EPA has issued a Federal Register Notice (PDF) (6 pp, 76K) seeking stakeholder input to help EPA shape a program to reduce stormwater impacts. Input will be provided through both written comments and during a series of public listening sessions. As described in the FR Notice, EPA seeks input on the following preliminary regulatory considerations:

  • Expand the area subject to federal stormwater regulations
  • Establish specific requirements to control stormwater discharges from new development and redevelopment
  • Develop a single set of consistent stormwater requirements for all MS4s
  • Require MS4s to address stormwater discharges in areas of existing development through retrofitting the sewer system or drainage area with improved stormwater control measures
  • Explore specific stormwater provisions to protect sensitive areas

Written comments must be submitted on or before February 26, 2010 to the address specified in the Federal Register notice.

Spill Prevention, Control, and Countermeasure

SPCC Plans questions? DES Consultants offers Spill Prevention, Control, and Countermeasure consulting and plan development assistance. SPCC plans are required by federal regulation 40 CFR 112 which is implemented by the U.S. Environmental Protection Agency. The EPA periodically performs on-site inspections to assure compliance with the SPCC Plan regulations.

The Spill Prevention, Control, and Countermeasure (SPCC) rule includes requirements for oil spill prevention, preparedness, and response to prevent oil discharges to navigable waters and adjoining shorelines. The rule requires specific facilities to prepare, amend, and implement SPCC Plans.

Use the form to the right to request more information about SPCC regulations and to find out how DES Consultants can help develop a SPCC plan to keep your company in compliance and avoid fines.

Read more about SPCC or Spill Prevention, Control, and Countermeasure at DES Consultants

DES Consultants, Inc. Announces Upcoming Erosion Control and Training Certification Classes

Jeret Elwell, CPESC, CPSWQ, LEED AP. Lead Instructor for DES Consultants, Inc.

Jeret Elwell, CPESC, CPSWQ, LEED AP. Lead Instructor for DES Consultants, Inc.

DES Consultants, Inc. (DES, Inc.), a leading provider of environmental training and consulting services to builders, developers, and contractors throughout the United States, today announced their upcoming course schedule for Erosion Control Training & Certification in the Metro Atlanta area.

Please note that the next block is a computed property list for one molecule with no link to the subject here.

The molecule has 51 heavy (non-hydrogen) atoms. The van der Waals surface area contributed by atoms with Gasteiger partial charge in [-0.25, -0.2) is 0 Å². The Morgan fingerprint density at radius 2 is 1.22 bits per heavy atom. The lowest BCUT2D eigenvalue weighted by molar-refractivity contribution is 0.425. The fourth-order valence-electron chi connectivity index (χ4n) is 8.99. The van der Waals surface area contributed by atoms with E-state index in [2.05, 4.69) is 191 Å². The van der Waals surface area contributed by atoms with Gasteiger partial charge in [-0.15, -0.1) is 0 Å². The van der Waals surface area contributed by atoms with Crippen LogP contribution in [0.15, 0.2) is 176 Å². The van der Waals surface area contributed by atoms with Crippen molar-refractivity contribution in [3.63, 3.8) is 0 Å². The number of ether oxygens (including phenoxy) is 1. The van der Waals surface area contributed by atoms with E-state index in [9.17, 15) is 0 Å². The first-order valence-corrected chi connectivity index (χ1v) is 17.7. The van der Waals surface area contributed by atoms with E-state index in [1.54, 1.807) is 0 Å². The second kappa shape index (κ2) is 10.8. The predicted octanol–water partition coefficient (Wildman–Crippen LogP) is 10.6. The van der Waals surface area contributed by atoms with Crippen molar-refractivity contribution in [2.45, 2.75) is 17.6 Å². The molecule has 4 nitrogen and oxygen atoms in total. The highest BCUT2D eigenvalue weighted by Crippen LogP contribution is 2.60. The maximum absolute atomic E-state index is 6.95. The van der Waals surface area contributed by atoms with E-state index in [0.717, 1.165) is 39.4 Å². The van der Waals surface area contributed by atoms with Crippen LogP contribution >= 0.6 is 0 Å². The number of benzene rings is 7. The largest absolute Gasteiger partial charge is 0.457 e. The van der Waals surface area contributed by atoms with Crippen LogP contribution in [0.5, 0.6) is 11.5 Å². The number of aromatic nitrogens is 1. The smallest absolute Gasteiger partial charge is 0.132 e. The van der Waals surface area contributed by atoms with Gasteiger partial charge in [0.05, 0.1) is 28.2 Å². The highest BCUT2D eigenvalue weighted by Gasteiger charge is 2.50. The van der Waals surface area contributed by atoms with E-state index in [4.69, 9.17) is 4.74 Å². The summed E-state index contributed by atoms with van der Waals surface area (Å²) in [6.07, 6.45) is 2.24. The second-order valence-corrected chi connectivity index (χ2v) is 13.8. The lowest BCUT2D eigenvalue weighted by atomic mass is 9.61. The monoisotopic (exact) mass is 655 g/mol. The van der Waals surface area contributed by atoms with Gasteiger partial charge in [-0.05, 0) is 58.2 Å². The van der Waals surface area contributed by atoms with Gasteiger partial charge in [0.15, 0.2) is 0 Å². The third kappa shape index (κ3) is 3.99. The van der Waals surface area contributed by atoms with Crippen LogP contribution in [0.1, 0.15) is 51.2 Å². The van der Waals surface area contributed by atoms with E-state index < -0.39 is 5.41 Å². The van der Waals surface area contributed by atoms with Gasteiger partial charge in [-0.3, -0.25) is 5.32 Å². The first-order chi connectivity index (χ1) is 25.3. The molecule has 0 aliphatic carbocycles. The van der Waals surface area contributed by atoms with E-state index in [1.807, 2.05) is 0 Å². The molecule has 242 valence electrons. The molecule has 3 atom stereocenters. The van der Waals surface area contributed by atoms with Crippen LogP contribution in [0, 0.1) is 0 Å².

Erosion Control Training & Certification is required for all individuals involved in land disturbing activities. Training and Certification courses offered by DES, Inc. include: Subcontractor Awareness, Level 1A, Level 1B, Level 2, and all levels of re-certification.

Jeret Elwell, CPESC, CPSWQ, LEED AP, and Lead Instructor for DES, Inc elaborates on the training requirements, “The Georgia Soil and Water Conservation Commission (GSWCC) is tasked with managing the curriculum and certification in the state for the thousands that are Erosion Control certified.” Elwell further states, “Each erosion control certification is valid for a 3 year period. However, within the last year of the individual’s certification period a 4 hour recertification course must be completed to keep the certification active. If the certification expires, then the individual will have to start over and take the test again from the very beginning, so don’t let your card expire–make sure to take a recertification.”

Who should attend: Anyone who is currently or will be involved in land disturbing activities, homebuilders, developers, grading companies, silt fence providers, etc. If you are involved in any land disturbing activities in Georgia you must be certified by the Georgia Soil and Water Conservation Commission (GSWCC) at the required level based on involvement. Additionally, DES offers courses to anyone that needs the Erosion Control Re-Certification training. For more information on which level of certification affects you please contact DES, Inc or visit

*DES, Inc also offers on-site training to groups of 10 or more.

To register for an upcoming course or to find out more information please call DES, Inc. at (770) 631-1555 or log on to